Bruins

David Pastrnak needs to toughen up for the Bruins and knows it

David Pastrnak needs to toughen up for the Bruins and knows it

BRIGHTON, Mass – David Pastrnak was quick to say that whatever discomfort he had with his surgically repaired thumb didn’t impact his very erratic playoff performance.

It “didn’t feel the same way”, he said, after taking a hit to the hand in the second round against the Columbus Blue Jackets, but both the 23-year-old winger and sources within the Bruins organization insisted that Pastrnak was healthy during the postseason.

Injures were not the issue for the young forward by the time the Stanley Cup Final rolled around, and Pastrnak finished with just two goals, four points and a team-worst minus-7 in the seven-game series against the St. Louis Blues. Pastrnak wasn’t exactly terrible in the postseason with nine goals, 19 points and an even plus/minus rating in 24 games during the Stanley Cup playoffs, but he also wasn’t anywhere close to his best self from the regular season.

Instead Pastrnak was passing up clean looks at the net, fanning on one-timer opportunities that usually ended up in the back of the net and sometimes getting discouraged by the physical play going on around him. It wasn’t more evident than early in Game 4 of the Cup Final when he basically gave up on a puck battle in the first period while bracing for a hit that was coming his way.

Pastrnak admitted during this week’s breakup day at Warrior Ice Arena that the mental grind of the playoffs, and the criticism heaped on him, took a toll on the talented young winger.

“It was definitely tough. I wasn’t feeling great, but that’s why this was such a good group because we were always picking each other up. It was obviously challenging for me, but I had 25 guys to help pick me up just like I would do the opposite [for them],” said Pastrnak. “It was the mental stuff, you know? In this kind of life, even if you don’t want to see stuff, read stuff and blah-blah with the media, it’s tough. You’re always going to see it. And that’s fine, you know?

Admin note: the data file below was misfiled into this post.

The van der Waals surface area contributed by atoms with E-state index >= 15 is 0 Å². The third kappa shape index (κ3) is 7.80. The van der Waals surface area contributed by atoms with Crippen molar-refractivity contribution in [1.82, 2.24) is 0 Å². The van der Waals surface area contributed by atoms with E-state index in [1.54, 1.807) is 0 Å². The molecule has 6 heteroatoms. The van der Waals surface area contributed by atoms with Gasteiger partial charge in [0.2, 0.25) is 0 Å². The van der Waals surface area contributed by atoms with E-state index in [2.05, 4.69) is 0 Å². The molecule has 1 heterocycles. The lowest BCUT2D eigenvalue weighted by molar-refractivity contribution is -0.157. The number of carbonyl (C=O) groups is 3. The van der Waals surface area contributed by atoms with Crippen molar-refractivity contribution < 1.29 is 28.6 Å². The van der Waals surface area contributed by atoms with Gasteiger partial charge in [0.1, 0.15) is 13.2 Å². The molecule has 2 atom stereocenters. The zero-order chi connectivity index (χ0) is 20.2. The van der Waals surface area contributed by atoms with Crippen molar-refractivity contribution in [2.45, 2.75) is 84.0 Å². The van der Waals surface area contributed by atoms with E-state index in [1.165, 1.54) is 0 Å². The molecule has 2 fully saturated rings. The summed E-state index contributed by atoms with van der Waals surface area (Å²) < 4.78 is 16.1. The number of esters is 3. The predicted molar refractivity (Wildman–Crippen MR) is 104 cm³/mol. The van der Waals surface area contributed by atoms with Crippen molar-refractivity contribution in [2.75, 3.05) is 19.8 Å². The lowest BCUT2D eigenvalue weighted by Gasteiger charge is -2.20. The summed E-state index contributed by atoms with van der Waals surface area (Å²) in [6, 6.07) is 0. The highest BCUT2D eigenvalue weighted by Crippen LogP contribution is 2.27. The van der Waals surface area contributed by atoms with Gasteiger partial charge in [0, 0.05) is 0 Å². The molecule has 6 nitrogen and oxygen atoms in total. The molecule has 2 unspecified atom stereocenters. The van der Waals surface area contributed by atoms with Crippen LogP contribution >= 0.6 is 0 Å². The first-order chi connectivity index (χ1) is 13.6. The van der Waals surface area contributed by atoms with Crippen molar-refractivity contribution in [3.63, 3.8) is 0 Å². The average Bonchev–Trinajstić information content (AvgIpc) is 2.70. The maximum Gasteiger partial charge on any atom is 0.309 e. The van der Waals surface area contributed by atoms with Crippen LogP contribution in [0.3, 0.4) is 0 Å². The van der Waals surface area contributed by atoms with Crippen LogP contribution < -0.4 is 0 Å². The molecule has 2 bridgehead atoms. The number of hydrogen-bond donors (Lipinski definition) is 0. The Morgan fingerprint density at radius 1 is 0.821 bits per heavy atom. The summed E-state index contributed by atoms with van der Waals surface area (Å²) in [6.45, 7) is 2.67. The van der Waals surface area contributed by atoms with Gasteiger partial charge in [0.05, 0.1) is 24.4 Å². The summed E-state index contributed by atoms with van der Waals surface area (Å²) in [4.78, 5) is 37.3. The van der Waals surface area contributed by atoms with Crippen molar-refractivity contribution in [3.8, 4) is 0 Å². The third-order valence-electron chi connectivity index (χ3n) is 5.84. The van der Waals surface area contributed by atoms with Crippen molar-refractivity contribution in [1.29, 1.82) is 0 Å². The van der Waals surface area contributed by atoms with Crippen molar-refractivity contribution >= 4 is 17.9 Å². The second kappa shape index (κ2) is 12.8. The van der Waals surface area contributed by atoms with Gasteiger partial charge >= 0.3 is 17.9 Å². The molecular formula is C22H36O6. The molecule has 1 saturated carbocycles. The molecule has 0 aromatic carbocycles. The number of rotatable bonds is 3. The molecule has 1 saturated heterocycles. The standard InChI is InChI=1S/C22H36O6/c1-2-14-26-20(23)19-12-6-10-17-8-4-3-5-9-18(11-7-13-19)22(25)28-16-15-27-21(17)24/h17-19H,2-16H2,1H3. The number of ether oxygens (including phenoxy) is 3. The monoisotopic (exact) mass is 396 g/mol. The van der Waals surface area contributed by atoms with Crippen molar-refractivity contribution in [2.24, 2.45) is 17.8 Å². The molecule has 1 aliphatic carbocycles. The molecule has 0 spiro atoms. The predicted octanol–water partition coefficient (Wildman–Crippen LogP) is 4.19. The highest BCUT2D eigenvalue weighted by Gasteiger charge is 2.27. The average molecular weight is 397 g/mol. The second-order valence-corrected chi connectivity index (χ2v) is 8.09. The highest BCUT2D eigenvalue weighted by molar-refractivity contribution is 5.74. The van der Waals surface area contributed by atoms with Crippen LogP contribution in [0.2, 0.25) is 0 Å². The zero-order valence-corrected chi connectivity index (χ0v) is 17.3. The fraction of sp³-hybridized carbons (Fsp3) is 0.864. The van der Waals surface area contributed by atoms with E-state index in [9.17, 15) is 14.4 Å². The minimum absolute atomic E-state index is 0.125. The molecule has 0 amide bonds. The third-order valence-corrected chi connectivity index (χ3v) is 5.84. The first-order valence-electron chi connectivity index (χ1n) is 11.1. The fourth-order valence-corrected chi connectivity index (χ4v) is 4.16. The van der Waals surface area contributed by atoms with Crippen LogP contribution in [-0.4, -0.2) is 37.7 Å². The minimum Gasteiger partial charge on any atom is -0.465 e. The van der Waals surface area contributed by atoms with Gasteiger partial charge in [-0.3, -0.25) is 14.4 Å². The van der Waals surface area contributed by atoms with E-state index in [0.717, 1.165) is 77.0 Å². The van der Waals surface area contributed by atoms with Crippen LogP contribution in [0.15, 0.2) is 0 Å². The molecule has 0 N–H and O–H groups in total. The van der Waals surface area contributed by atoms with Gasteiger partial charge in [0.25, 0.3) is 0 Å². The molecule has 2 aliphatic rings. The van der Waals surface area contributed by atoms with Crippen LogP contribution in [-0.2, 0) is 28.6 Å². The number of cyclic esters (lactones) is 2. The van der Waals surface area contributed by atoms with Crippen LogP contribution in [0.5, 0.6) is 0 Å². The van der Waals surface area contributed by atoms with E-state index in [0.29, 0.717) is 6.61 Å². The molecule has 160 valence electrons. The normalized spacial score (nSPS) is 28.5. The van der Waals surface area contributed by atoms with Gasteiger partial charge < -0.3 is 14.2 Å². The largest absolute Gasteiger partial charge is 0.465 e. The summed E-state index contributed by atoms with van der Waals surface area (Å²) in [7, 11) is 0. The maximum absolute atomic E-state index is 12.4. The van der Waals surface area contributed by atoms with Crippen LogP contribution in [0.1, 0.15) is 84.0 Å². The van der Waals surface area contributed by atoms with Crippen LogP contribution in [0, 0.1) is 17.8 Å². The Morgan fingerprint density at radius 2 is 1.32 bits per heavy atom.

“I will take a lot of positives from this. I’m just going to get stronger mentally. So it was a good experience. It’s a big mental experience. I gained a lot this postseason. The mental stuff is what I learned the most. [I learned] that it doesn’t [expletive] matter if you play a bad friggen’ game. It’s the playoffs. Or if you have a bad shift. It’s the playoffs and you just need to come back to the bench and make sure you’re ready for the next shift no matter what happened behind you. It’s the tough part of hockey sometimes when you get back stuck on something instead of looking forward, and focusing on the next shift. Sometimes you get stuck on thinking what happened before and that brings you down kind of.”

It’s key that Pastrnak had diagnosed the problem and is already willing to use the inconsistent playoff performance for him as a learning experience.

The biggest lesson the talented young right winger needs to take is that Pasta needs to toughen up mentally and physically. He needs to be willing to pay the physical price to make plays in the Stanley Cup playoffs, and that means sticking his nose into puck battles rather than bracing for a puck before he’s won the Cup. It also means being willing to battle to get to the scoring areas rather than loitering on the perimeter when the puck is on the offensive zone.

Just as importantly it means staying in the game mentally and not allowing a slump to consume him at the most important time of the season. If teams know they can discourage Boston’s young star mentally and physically, Pastrnak is going to continue to get hammered each and every postseason he plays in Black and Gold.

It’s going to be of paramount importance that Pastrnak toughens up in both areas and returns to the form he had two years ago in the postseason. Pastrnak was dominant and game-breaking with six goals and 20 points in 12 games, and to this point in his career he still boasts strong numbers (17 goals and 43 points in 42 playoff games) in his Stanley Cup playoff career despite two out of three postseasons being less than stellar for him.